'After the War' ('Dopo la guerra'): Film Review | Cannes 2017

Courtesy of Cannes Film Festival
Political, personal and highly involving.

Italian comic actor Giuseppe Battiston is effectively cast against type as a former terrorist hiding out in France in this debut feature from Annarita Zambrano.

The tranquil life of a former left-wing terrorist from Italy who started anew in France is upended when the law preventing his extradition is unexpectedly lifted in the captivating drama After the War (Dopo la guerra). Moving back and forth between the man hiding out in the southern boondocks with his moody, France-raised teenage daughter and the morose mother and sister he left behind in Italy — and with both families clearly impacted by the actions stemming from the lead’s radical idealism several decades earlier — this is intelligent and emotionally accessible fare that fuses the individual and the political while plumbing questions of personal morality and state responsibility.

Despite an ending that might be thematically coherent but never quite feels organic, this is a mightily impressive feature debut from writer-director Annarita Zambrano, whose shorts have played in Cannes, Berlin and Venice. After its Cannes Un Certain Regard premiere, it should find a welcome theatrical berth not only in France and Italy but elsewhere on the European continent, with even a small Stateside bow not out of the question.

The Italian expression anni di piombo or “years of lead” is used to refer to the late 1960s through the early 1980s, when the country suffered the deadly consequences of domestic terrorism. Italy’s complex socio-political situation was reflected in films almost immediately, with Elio Petri winning the Cannes Grand Prix and an Oscar for 1970’s Investigation of a Citizen Above Suspicion, which chronicled that time’s political ferment, violent turmoil and shady morality. But stories of violence set in this age have by now evolved into something of a sub-genre of its own, in which impossibly good-looking thugs get to shoot their loaded guns and the political aspects have become nothing more but an excuse for fancily filmed shootouts (Michele Placido’s Romanzo Criminale and its spinoff TV series are an example of this trend).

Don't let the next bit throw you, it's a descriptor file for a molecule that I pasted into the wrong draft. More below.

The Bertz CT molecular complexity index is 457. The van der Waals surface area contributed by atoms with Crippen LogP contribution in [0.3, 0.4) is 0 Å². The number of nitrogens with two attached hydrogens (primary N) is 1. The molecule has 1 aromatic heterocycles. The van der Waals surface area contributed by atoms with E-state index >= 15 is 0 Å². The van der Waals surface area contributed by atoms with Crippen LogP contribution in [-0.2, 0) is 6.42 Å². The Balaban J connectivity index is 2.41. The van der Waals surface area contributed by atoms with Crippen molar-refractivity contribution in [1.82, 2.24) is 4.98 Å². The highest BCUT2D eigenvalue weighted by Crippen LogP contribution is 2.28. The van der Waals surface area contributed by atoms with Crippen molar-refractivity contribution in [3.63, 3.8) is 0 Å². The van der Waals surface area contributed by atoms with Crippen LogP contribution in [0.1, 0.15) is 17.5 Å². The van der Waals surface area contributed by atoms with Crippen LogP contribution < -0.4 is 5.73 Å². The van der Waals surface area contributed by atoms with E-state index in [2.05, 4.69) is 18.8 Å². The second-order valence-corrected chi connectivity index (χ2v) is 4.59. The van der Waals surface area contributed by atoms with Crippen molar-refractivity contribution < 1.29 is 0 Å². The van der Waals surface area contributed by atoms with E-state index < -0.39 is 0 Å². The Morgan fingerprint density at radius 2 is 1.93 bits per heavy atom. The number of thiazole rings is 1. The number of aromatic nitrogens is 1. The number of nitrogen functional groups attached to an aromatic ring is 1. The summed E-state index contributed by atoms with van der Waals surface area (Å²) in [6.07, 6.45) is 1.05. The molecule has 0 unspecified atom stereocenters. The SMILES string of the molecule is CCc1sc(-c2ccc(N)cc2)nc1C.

It is thus refreshing to see a film like After the War, which refrains from glamorizing and depoliticizing the past in general and its shocking acts of violence in particular. Zambrano is actually even more radical than that, making a film entirely set in 2002, with not a single flashback, so she can focus on how her characters are forced to deal with the fallout of the choices of one of the protagonists of the years of lead decades earlier and how these events echo through the lives of not only those directly involved but also their extended families. It is extremely fertile territory for drama that hasn’t really been explored much, though one other debut film does come to mind: Christian Petzold’s The State I Am In, which looked at former terrorists from Germany hiding out in Portugal with their teenage daughter.

Left-wing French President Francois Mitterrand offered a safe haven for Italy’s extreme-left terrorists who’d promise they would better their lives in 1985 and the so-called Mitterrand Doctrine remained in effect until 2002, when Paolo Persichetti was finally extradited to Italy. The protagonist of Zambrano’s film is the fictional Marco Lamberti (Giuseppe Battiston), whose precarious legal position was inspired by Persichetti’s, though the two are otherwise quite different. Lamberti killed a man for political reasons in Italy in the early 1980s and then fled to France. He started a new life there and eventually had a daughter, Viola, though only her name suggests she has Italian roots, as she only speaks French.

Viola’s 16 in 2002, when the murder of a judge in Bologna — shown early on in all its broad-daylight intensity — is claimed by a faction of radicals with the same name as Lamberti’s group, making Italian authorities believe he might be the mastermind and asking for his extradition. With one man already sent back to Italy to finally sit out his prison sentence from years ago, Lamberti decides to pick up Viola from volleyball practice and the two drive down to the south of France, where they go into hiding in a chalet in the woods. Any 16-year-old would dread spending a week there for their holidays, so Viola is understandably annoyed when she’s told they’ll stay there, undercover, until they can leave the country with fake passports.